Monday, February 22, 2016

Parker Watch: The Outfit (1973)

I've seen a few adaptations of the Richard Stark-penned series of crime novels starring heist-man, Parker.  Point Blank (great), Payback (not so great), Parker (really not so great).   Maybe another one or two.  But The Outfit (1973) was maybe the closest to an actual Parker book in spirit and execution.  I won't dwell on the differences, because they're many, but the movie does use scenes from the book in whole and in part (it's been a while since I read the early Parker books, and I think they pulled a scene or two from other Parker books, but I may be wrong).

The movie captures a lot about the world of Parker.  It's a lot of backroads, hiding or waiting in cheap motel rooms, the people you try to work with are unreliable and dangerous, and the people who are the closest thing to something you'd call "friend" tend to wind up dead, in prison or both.

I really didn't know much about the movie before SimonUK brought it over Sunday morning for a view, other than that it starred Robert Duvall in the Parker role - here named "Macklin" (author Richard Stark wouldn't let films use the name "Parker" - I suppose until they made a straight adaptation).  The film co-stars Karen Black and Joe Don F'ing Baker.

But, really, the big treat of the movie are all the appearances by some of the players from noir pictures of the post WWII-era, seen here just a bit on, but all super recognizable.  In fact, Robert Ryan plays the aging mob-boss type with the young, pretty wife (Bladerunner's Joanna Cassidy).  Jane Greer also joins several veterans from Kubrick's heist-movie-masterpiece, The Killing.  Elisha Cook, Jr., Timothy Carey, and - a personal favorite, Marie Windsor.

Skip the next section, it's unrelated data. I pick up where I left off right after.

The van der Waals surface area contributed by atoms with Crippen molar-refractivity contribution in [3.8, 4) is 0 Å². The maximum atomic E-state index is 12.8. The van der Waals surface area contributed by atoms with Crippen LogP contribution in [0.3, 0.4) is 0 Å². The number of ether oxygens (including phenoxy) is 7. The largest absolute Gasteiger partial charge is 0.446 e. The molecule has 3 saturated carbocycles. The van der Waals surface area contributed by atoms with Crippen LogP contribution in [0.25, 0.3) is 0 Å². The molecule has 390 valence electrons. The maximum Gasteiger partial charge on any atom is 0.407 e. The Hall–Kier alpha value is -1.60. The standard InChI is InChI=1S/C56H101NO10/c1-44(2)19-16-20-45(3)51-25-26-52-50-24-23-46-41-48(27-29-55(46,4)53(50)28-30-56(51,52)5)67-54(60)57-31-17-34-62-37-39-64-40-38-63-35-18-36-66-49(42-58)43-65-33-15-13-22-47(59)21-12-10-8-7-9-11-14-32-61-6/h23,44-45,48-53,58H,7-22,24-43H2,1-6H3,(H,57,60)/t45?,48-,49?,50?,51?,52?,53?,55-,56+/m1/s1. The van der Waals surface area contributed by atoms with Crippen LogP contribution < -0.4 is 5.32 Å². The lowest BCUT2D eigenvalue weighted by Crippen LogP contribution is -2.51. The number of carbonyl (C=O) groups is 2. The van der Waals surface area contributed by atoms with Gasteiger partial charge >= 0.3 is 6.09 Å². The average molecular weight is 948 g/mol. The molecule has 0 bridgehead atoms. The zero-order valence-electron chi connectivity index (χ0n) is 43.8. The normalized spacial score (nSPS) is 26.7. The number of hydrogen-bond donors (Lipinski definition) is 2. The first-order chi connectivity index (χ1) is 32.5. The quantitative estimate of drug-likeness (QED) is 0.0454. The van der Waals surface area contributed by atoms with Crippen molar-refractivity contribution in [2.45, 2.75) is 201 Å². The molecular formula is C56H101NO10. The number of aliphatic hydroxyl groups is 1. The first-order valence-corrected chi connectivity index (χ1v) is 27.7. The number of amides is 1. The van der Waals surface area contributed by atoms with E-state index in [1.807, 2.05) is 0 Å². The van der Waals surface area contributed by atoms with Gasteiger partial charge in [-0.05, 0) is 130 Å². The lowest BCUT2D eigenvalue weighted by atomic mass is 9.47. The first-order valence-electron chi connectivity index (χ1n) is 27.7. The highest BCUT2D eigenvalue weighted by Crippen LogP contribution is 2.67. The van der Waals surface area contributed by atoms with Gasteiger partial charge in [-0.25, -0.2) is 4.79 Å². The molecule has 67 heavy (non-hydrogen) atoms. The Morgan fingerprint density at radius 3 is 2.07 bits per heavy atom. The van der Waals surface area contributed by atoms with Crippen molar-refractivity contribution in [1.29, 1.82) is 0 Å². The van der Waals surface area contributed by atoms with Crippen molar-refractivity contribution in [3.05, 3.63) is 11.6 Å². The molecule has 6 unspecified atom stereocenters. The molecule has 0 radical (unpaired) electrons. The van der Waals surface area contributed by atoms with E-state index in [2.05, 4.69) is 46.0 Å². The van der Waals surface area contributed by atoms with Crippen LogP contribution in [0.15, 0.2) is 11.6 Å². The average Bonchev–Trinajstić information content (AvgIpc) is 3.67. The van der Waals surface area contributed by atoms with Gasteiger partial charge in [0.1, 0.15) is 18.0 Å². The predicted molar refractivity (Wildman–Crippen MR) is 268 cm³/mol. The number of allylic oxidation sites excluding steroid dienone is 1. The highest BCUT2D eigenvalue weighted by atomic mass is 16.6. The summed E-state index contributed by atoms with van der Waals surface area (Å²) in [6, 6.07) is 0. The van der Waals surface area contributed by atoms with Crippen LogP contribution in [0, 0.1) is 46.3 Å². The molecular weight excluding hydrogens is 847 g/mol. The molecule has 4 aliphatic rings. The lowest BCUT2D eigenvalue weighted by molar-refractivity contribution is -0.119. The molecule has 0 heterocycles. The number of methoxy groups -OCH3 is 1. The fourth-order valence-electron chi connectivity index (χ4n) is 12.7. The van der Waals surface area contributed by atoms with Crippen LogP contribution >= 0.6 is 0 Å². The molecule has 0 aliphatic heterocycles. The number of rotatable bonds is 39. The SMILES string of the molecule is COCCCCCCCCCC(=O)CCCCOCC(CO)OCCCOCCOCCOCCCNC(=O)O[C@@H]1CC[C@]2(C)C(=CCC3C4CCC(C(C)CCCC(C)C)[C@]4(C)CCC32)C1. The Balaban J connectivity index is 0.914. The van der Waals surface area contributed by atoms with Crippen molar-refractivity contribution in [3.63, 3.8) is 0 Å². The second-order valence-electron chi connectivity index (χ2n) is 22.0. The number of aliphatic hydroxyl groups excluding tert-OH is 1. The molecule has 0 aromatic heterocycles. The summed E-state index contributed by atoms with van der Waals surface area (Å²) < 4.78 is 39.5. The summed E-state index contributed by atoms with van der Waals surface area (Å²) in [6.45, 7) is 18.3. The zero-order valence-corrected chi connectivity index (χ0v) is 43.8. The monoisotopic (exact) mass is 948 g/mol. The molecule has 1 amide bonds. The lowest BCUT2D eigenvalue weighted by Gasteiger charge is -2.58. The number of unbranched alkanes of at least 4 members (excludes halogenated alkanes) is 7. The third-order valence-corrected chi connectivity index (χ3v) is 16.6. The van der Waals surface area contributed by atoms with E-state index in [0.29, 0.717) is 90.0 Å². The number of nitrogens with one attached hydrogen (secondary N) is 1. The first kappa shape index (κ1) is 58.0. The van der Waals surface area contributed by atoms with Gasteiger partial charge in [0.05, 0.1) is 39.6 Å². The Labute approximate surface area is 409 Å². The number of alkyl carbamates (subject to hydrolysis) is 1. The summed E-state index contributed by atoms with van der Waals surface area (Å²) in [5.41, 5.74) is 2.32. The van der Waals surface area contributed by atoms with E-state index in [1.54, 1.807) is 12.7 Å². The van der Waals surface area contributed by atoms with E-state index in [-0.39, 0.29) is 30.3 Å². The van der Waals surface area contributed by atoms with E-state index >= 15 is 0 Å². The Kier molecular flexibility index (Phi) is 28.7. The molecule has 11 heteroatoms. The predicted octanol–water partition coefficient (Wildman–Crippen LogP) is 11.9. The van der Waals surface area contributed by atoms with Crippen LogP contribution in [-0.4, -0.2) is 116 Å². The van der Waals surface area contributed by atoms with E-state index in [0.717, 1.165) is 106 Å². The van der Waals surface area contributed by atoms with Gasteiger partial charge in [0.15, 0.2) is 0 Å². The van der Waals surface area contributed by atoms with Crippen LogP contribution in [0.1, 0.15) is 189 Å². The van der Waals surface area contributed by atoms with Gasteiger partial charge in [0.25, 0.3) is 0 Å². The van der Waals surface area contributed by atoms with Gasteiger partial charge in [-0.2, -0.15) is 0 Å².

Changed up a bit to start fresh and not rely on the action of the two prior books as the novel of The Outfit relies upon, in this case, Macklin gets out after doing some time in prison and finds himself set up to get killed, and his brother, with whom he pulled the job that got him in jail - has been killed.  Turns out the bank they robbed was owned by The Outfit (a fancy name for a mob syndicated).  Macklin starts digging, striking at the holdings of The Outfit, grabbing cash and making his way toward the man who could pay him off, but you know he won't, and you know Macklin is going to keep moving until he gets to him.

Tied up in the mess is Bett, the sort of "lost" female character that tends to wind up in these movies to give the protagonist someone to talk to and sleep with and lose their nerve.  She's an adaptation of a very different character from the novel, as is Joe Don Baker's "Cody".

That rough gas-station and cheap-motel feel of the Parker books is in full display, but so is the straightforward but thoughtful approach of a Parker heist, the chaos that occurs once a punch is thrown or a trigger pulled.  Once the characters turn to violence (and all are ready and capable), it's as far from a John Woo opera of action as you're like to see.  It's clumsy and messy and it's hard to see the upside.

I greatly enjoyed the movie, in part because of all the actors who kept showing up and surprising me, and in part because in this era of hyper-polished, cartoon-fantasy heist and revenge movies - even a Stark adaptation like Payback is so glossy and polished that nothing sticks.  There's just the ballet of people shooting in slow motion, ridiculous characters, and none of it feels possible.  And there's room for that, absolutely.  It's just nice to see a crime picture that actually understands what "grit" looks like on some level.

Of course, I'm already kind of in the bag for Parker, so, I may have been a bit predisposed to like this movie.  But, I'm also a little unforgiving about these things - so only your eyes on this movie can say for sure!

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